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Faculty news 

Fred H. Cate, Distinguished Professor and C. Ben Dutton Professor of Law, was named one of the IU Five by the Indiana University Foundation. His work in leading the university's fight for online security was cited as one of five ways IU is changing the world. Read more about Cate's work in the current issue of Imagine, the Foundation's newsletter.

Leaffer Marshall A. Leaffer, Distinguished Scholar in Intellectual Property Law and University Fellow, has published the 9th edition of his casebook, Copyright Law, Cases and Materials, 9th ed. (with Craig Joyce, Peter Jaszi, Tyler Ochoa, and Michael Carroll). The book was published in August 2013 by Foundation Press.

Hughes Sarah Jane Hughes, University Scholar and Fellow in Commercial Law, has been named reporter of the Uniform Law Commission's Committee on Alternative and Mobile Payment Systems. The committee will consider the need for and feasibility of enacting state legislation on systems such as Bitcoin and other alternative payment systems.

Johnsen_Dawn Dawn Johnsen, Walter W. Foskett Professor of Law, co-authored an amicus curiae brief on behalf of the Guttmacher Institute and Professor Sarah Rosebaum in support of the U.S. government's position in Sebelius v. Hobby Lobby Stores, the contraception case under the Affordable Care Act currently before the U.S. Supreme Court.
April 2014
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Nominations open for Distinguished Service Award
Nominations are being accepted for the Law School's Distinguished Service Award, which recognizes alumni who have distinguished themselves in service to their communities or the law school in ways that exceed expectations in their normal business, professional, or civic duties. Nominations are open until April 25 and may be submitted here.
Protective Order Project to celebrate 25 years with CLE program
On Friday, Apr. 25 at 3:00 p.m., the Law School's Protective Order Project will celebrate its 25th anniversary of serving clients seeking relief from family violence and sexual assault. Plan to join past and current POP volunteers as they recognize the work of students, alumni, community volunteers, and partners over the past quarter-century.

A special seminar, "Indiana Law Responds to Relationship Violence and Sexual Assault: The Past, Present, and Future," will be presented at 3:00 in the Law School's Moot Court Room, followed by a reception at 5:00 p.m. Indiana continuing legal education credit is pending.

RSVP to pop25th@gmail.com. For more information, visit POP's website: law.indiana.edu/pop.
Law library offers free alumni access to journals, other resources
Add a description The Maurer School of Law Library is now offering exclusively to its alumni free remote access to HeinOnline's Law Journal Library.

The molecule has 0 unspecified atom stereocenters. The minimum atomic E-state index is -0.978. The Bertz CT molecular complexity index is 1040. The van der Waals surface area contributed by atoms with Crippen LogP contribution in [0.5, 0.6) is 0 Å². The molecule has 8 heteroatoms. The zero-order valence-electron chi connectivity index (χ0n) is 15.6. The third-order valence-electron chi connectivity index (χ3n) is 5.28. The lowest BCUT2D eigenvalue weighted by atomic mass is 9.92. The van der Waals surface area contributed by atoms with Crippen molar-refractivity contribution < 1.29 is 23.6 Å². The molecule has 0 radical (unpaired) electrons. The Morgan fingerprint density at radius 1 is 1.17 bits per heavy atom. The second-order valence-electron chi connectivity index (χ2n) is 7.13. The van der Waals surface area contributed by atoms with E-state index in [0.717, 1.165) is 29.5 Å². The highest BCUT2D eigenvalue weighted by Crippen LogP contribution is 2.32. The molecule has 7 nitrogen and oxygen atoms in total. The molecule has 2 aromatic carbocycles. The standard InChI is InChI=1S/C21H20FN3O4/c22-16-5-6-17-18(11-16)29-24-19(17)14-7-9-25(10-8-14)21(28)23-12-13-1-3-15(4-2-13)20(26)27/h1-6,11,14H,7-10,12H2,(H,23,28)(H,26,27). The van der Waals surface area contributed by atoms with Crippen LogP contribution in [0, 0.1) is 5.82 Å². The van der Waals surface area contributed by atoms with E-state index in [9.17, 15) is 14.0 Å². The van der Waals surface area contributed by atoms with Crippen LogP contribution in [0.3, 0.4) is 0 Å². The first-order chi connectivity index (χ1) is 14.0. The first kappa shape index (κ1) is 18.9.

"We realize the expectations and demands you are facing as alumni, said Linda Fariss, JD'88, director of the law library and senior lecturer in law. "We are excited to offer this new service to help you to continue your quest for information and resources after graduation."

HeinOnline's Law Journal Library contains more than 1,800 law and law-related periodicals -more than 26 million pages of articles, comments, notes, book reviews, cases, decisions, and legislation. Unlike other databases, the Law Journal Library is comprehensive, beginning with the first issue ever published.

For more information about remote access HeinOnline's Law Journal Library, please visit the Alumni Resources Guide (http://law.indiana.libguides.com/alumni) and complete the access request form online.  You may also contact Michelle Botek (mbotek@indiana.edu) to register and for any additional questions.
Coming events
Tribute to Colleen Pauwels
The late Colleen Kristl Pauwels, JD'86, will be honored in a ceremony on Tuesday, April 29, at 4:00 p.m. in the Law Library. The library's reference room will be renamed in honor of Pauwels, the school's outstanding longtime librarian, who both its physical expansion and transition into the digital age. RSVP to lawalum@indiana.edu.

Welcome to the city events
We are planning welcome to the city events in Atlanta, Chicago, Washington, DC, New York, and San Francisco this summer. These are planned for the first two weeks in June. Watch for your invitation, or click here for further information.

Boston alumni reception
Are you planning to be in Boston for the ABA annual meeting, Aug. 8-10? If so, plan to stop by the law school's reception. Details to come.
Remember the Fund for Excellence
The Fund is Indiana Law's Give now 12 unrestricted account for scholarships and faculty and student support. Click the Give Now button to make your gift via the IU Foundation's secure website.